Since no lender will allow a property to go uninsured, unless this is new construction or the property has no existing debt, just take a look at what the current insurance is. Of course it varies a good deal based on many parameters including condition, location, property type, etc. I pay annually about $2.9 per $100,000 of value right now, up from $2.2 per $100,000 of value a year ago for well managed and well maintained apartments which are on average about 35 years old. Insurance companies tend to impose arbitrary large increases like that based on their own recent experience even if there is 5 year history of negligible claims. To get rates this low, I choose to use "Actual Cost Vale" rather than "Replacement Cost Value" insurance. The latter is based on the market price in the area for a general damage restoration contractor to restore the property to its condition before the loss. The owner pays the deductible and the insurance check goes to the contractor. In the former, the adjuster begins with the replacement cost value number then applies "useful life" deductions to the various components of the damaged property then also subtracts the deductible. I always have a lost-rents rider. The check then goes to me and I act as the general contractor and use subcontractors to do the various tasks required. Only about 5% of policies are ACV, but it lowers premiums and payouts about 30% and it gives me flexibility if I want to change things like the configuration of kitchen cabinets. Even though payouts are lower, I usually have enough to do the whole job because I already have good contractors who help me with apartment renovations and I don't have to pay the general contractor's charges. Evan D. Harrison, Wisconsin.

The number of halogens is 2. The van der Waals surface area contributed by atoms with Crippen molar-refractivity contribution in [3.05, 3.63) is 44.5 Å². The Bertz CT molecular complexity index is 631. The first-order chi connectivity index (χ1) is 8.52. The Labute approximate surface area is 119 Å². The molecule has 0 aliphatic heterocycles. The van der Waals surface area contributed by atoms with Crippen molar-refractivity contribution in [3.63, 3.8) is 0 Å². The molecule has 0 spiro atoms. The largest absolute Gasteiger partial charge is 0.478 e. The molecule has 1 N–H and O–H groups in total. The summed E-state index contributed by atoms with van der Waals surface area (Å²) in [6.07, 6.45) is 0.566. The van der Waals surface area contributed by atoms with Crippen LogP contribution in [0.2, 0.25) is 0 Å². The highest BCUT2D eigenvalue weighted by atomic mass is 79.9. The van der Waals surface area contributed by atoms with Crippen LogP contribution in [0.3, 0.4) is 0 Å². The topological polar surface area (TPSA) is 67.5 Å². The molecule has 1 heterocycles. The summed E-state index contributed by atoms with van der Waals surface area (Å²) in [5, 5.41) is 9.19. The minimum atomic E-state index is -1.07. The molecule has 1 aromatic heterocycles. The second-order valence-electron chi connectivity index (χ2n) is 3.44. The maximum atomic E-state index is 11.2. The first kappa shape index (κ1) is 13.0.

Aug 24, 2015